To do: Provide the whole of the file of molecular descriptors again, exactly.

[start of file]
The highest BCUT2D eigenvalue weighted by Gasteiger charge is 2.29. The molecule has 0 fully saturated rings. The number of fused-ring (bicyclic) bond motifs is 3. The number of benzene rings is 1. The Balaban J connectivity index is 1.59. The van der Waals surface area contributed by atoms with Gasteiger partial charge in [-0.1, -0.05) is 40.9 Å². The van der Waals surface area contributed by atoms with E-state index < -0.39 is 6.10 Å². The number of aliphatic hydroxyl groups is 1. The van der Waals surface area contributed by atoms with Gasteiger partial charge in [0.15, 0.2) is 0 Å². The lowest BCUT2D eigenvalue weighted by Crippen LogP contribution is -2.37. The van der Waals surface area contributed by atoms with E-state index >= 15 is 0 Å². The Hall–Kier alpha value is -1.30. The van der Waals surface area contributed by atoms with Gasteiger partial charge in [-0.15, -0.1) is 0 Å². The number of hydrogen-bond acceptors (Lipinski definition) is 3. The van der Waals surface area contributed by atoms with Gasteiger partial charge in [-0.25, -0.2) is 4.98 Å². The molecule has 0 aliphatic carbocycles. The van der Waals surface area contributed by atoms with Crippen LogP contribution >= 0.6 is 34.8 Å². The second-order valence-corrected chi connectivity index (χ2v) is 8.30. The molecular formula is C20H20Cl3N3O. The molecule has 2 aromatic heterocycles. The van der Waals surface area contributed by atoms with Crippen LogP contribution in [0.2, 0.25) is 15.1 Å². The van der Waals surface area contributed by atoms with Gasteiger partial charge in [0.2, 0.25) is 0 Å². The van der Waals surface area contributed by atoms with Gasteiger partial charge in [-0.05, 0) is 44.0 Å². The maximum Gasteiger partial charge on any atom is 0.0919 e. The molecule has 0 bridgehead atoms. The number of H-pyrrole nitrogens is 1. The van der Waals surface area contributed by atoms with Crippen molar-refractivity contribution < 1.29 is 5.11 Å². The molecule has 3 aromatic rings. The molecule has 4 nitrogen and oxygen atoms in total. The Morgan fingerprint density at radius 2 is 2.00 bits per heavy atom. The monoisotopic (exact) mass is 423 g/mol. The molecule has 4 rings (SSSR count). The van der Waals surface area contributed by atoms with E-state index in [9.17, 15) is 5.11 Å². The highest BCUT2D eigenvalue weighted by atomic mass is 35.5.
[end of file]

The highest BCUT2D eigenvalue weighted by Gasteiger charge is 2.29. The molecule has 0 fully saturated rings. The number of fused-ring (bicyclic) bond motifs is 3. The number of benzene rings is 1. The Balaban J connectivity index is 1.59. The van der Waals surface area contributed by atoms with Gasteiger partial charge in [-0.1, -0.05) is 40.9 Å². The van der Waals surface area contributed by atoms with E-state index < -0.39 is 6.10 Å². The number of aliphatic hydroxyl groups is 1. The van der Waals surface area contributed by atoms with Gasteiger partial charge in [0.15, 0.2) is 0 Å². The lowest BCUT2D eigenvalue weighted by Crippen LogP contribution is -2.37. The van der Waals surface area contributed by atoms with E-state index >= 15 is 0 Å². The Hall–Kier alpha value is -1.30. The van der Waals surface area contributed by atoms with Gasteiger partial charge in [-0.15, -0.1) is 0 Å². The number of hydrogen-bond acceptors (Lipinski definition) is 3. The van der Waals surface area contributed by atoms with Gasteiger partial charge in [-0.25, -0.2) is 4.98 Å². The molecule has 0 aliphatic carbocycles. The van der Waals surface area contributed by atoms with Crippen LogP contribution >= 0.6 is 34.8 Å². The second-order valence-corrected chi connectivity index (χ2v) is 8.30. The molecular formula is C20H20Cl3N3O. The molecule has 2 aromatic heterocycles. The van der Waals surface area contributed by atoms with Crippen LogP contribution in [0.2, 0.25) is 15.1 Å². The van der Waals surface area contributed by atoms with Gasteiger partial charge in [0.2, 0.25) is 0 Å². The van der Waals surface area contributed by atoms with Gasteiger partial charge in [-0.05, 0) is 44.0 Å². The maximum Gasteiger partial charge on any atom is 0.0919 e. The molecule has 0 bridgehead atoms. The number of H-pyrrole nitrogens is 1. The van der Waals surface area contributed by atoms with Crippen molar-refractivity contribution < 1.29 is 5.11 Å². The molecule has 3 aromatic rings. The molecule has 4 nitrogen and oxygen atoms in total. The Morgan fingerprint density at radius 2 is 2.00 bits per heavy atom. The monoisotopic (exact) mass is 423 g/mol. The molecule has 4 rings (SSSR count). The van der Waals surface area contributed by atoms with E-state index in [9.17, 15) is 5.11 Å². The highest BCUT2D eigenvalue weighted by atomic mass is 35.5.